Started: 12th Sprint: 7th Finished: 12th

There was plenty of potential coming to Assen from Yamaha, given a successful Valencia test beforehand and a new engine as a result.

Quartararo delivered on that in the sprint, too, with a solid top.10 finish.

But it wasn’t quite there for him on Sunday. Struggling (as usual) with grip in the early laps, it was a case of damage limitation in the end, one that resulted in a rather lacklustre result.

11 Johann Zarco

Started: 17th Sprint: 16th Finished: 13th

The party trick for Zarco right now seems to be his ability to ghost his way into top Honda status week after week.

Perhaps better able to manage the balance between pushing so hard that you crash out (like Joan Mir) and cruising around too slowly (like Luca Marini), Zarco repeatedly finds himself in a position to pick up the pieces when others struggle, something very much reflected in a decent points-scoring ride on Sunday.

12 Pedro Acosta

Started: 9th Sprint: 10th Finished: DNF

Another reminder that, while he might be blisteringly fast, Acosta is very much still a MotoGP rookie.

Struggling on Saturday in the sprint, he looked to have bounced back on Sunday to insert himself into what’s becoming his usual spot battling around the podium places. However, trailing off towards the end as he used up his tyres, he asked for too much late on and paid the price for it when he crashed.

13 Franco Morbidelli

Started: 7th Sprint: 9th Finished: 9th

The Ducati progress continues for Morbidelli, as his long path back to competitiveness and (perhaps more importantly) confidence continues.

A pair of ninths isn’t remarkable but it’s solid, even if it is somewhat sullied by the fact that he was the only 2024 Ducati to finish off the podium at Assen (and a long way from it too).

There’s clearly still work to be done, and it’s no surprise that he wants another year on the Ducati in 2025 to continue with it.

14 Augusto Fernandez

Started: 20th Sprint: 15th Finished: 14th

Not quite the worst weekend of Fernandez’s season despite his own pre-race expectations, the long fast corners of Assen were always going to be a challenge for him.

However, he was able to make some progress over the weekend, find a little bit of form, and at least be in a position to pick up a few championship points by seeing his way to the chequered flag on Sunday.

15 Jack Miller

Started: 13th Sprint: 13th Finished: 11th

As with his team-mate Binder, Assen was never going to be an easy weekend for Miller on a KTM.

However, the reality is that disappearing into the mid-pack isn’t what he needs right now as he fights for a seat for 2025, especially when excuses about the bike are somewhat mitigated by Binder being five places in front of him and a rookie in the form of Acosta looking even faster.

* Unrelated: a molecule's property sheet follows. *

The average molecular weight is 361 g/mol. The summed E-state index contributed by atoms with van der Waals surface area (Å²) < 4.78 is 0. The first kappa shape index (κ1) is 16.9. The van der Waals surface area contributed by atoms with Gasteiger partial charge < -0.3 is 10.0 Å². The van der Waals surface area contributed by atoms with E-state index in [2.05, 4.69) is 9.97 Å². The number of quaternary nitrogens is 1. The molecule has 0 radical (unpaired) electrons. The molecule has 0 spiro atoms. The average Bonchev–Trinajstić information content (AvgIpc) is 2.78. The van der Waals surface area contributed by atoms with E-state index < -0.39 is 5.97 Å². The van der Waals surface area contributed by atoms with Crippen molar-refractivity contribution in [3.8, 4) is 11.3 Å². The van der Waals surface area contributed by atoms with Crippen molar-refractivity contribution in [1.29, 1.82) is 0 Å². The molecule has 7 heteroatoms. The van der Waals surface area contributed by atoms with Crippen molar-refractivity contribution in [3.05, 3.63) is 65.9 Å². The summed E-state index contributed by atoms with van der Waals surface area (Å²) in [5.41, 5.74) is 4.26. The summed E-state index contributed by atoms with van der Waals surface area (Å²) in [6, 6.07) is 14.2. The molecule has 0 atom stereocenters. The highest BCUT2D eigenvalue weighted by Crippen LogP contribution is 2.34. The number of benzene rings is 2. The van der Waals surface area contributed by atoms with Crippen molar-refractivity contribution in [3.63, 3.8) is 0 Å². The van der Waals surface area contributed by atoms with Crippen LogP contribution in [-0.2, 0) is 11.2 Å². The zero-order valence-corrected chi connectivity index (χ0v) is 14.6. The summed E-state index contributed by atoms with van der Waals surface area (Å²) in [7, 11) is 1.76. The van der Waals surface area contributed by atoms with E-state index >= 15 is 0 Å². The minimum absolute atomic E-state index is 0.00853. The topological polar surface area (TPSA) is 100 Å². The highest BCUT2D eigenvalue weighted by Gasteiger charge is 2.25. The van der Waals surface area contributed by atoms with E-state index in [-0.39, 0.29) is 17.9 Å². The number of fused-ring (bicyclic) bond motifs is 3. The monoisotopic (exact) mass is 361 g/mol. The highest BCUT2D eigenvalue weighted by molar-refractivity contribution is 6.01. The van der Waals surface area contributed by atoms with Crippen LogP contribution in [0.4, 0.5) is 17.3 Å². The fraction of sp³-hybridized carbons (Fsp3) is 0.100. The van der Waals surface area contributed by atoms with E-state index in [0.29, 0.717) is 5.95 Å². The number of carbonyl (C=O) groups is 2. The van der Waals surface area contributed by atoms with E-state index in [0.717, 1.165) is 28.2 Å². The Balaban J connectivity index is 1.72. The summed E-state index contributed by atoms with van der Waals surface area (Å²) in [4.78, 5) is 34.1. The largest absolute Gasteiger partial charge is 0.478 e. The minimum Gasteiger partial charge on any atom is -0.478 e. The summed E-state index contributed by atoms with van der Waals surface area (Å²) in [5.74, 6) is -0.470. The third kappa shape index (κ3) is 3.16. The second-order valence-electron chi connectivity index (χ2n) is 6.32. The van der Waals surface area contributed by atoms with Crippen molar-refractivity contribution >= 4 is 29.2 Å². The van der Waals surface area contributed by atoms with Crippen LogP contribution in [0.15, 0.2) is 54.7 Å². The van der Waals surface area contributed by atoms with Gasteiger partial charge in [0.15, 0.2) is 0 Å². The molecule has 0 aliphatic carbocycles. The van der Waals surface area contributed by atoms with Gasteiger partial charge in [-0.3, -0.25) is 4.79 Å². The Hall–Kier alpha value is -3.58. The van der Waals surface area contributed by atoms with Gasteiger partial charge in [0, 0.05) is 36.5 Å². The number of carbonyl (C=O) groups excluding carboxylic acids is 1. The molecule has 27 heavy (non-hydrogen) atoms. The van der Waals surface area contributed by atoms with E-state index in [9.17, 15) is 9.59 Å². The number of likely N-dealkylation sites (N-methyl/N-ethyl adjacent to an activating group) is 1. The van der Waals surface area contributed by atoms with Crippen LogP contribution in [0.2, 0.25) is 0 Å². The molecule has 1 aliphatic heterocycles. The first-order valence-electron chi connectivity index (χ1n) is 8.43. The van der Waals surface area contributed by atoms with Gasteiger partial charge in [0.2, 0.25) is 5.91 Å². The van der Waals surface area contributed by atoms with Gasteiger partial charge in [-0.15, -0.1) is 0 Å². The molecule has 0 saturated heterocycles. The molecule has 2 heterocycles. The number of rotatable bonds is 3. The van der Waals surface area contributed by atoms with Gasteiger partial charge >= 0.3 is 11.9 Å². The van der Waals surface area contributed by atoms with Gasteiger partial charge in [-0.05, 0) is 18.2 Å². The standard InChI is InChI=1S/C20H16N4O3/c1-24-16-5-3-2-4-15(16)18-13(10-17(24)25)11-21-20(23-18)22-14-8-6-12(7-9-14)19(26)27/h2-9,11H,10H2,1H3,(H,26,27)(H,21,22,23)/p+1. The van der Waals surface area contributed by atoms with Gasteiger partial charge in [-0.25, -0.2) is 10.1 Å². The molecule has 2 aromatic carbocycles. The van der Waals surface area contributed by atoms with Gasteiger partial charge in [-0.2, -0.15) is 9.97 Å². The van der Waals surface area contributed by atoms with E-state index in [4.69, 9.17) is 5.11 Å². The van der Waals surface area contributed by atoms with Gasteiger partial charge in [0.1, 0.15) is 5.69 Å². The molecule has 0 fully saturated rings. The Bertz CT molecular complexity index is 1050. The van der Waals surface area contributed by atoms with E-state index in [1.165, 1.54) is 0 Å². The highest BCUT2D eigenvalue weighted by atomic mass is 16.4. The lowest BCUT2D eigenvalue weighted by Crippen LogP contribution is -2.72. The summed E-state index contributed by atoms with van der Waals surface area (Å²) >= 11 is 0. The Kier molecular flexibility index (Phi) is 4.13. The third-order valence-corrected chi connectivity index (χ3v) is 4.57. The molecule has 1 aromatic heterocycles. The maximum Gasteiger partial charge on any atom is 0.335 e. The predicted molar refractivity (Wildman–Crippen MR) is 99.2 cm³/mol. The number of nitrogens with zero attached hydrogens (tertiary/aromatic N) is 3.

16 Joan Mir

Started: 18th Sprint: 14th Finished: DNF

Another weekend of no points but plenty of crashing for Honda rider Mir.

Seemingly (and perhaps inexplicably) growing closer and closer to renewing his deal with Honda, his commitment to pushing a difficult bike beyond its capabilities when its other riders are happy to settle should at the very least be a testament to his continuing commitment to getting back to winning ways as soon as possible.

17 Alex Rins

Started: 15th Sprint: 19th Finished: DNF

Another weekend where (aided by a new engine specification) it seemed like there were rays of light for Rins and the Yamaha project. Unfortunately, we never got to see them realised on Sunday when an absolutely punishing highside took him out of the race only one corner in.

The sprint showed that it’s not quite all there yet, especially compared to his team-mate Quartararo’s performances, but the work is slowly paying off.

18 Miguel Oliveira

Started: 16th Sprint: 12th Finished: 15th

A frankly disappointing weekend for Oliveira where he never really looked to be in a position to threaten for a decent result.

Compounded in the race by a long lap penalty that he failed to properly execute and had to repeat, he was lucky to scrape home a sole point from an otherwise wholly unremarkable weekend.

19 Taka Nakagami

Started: 21st Sprint: 18th Finished: 16th

It’s hard not to feel a little sorry for Nakagami right now.

In the same boat as everyone else on a Honda as he tried to extract anything at all from the RC213V, it’s not quite coming for him - but unlike everyone else, there’s a sense of running down the clock without a deal for next year.

Waiting for new parts to try to fix some of the Honda's issues, those haven’t arrived yet and won’t any time soon, meaning it’s just a case of frustration after frustration right now.

20 Marco Bezzecchi

Started: 14th Sprint: 11th Finished: DNF

Bezzecchi is traditionally strong at Assen but seemed to spend more time this weekend in the gravel traps than on the track, absolutely punishing himself as he fought to find any solution at all to his issues with the 2023-spec Ducati bike. He crashed in the race and retired shortly after, on lap five of 26.

The end result was a weekend to absolutely forget for the VR46 Ducati racer.

21 Luca Marini

Started: 19th Sprint: DNF Finished: 17th

An even tougher weekend for Marini than what he’s become accustomed to this season.

With a technical problem in Saturday’s sprint leaving him in the pits early on and tarnishing an impressive record of reaching the chequered flag, contact on Sunday with Augusto Fernandez sent him into the gravel.

Data gathered, yes, but another demoralising weekend.

Neither factory Aprilia rider Aleix Espargaro or test rider Lorenzo Savadori were ranked following their withdrawal from the weekend after crashes in the Saturday sprint race.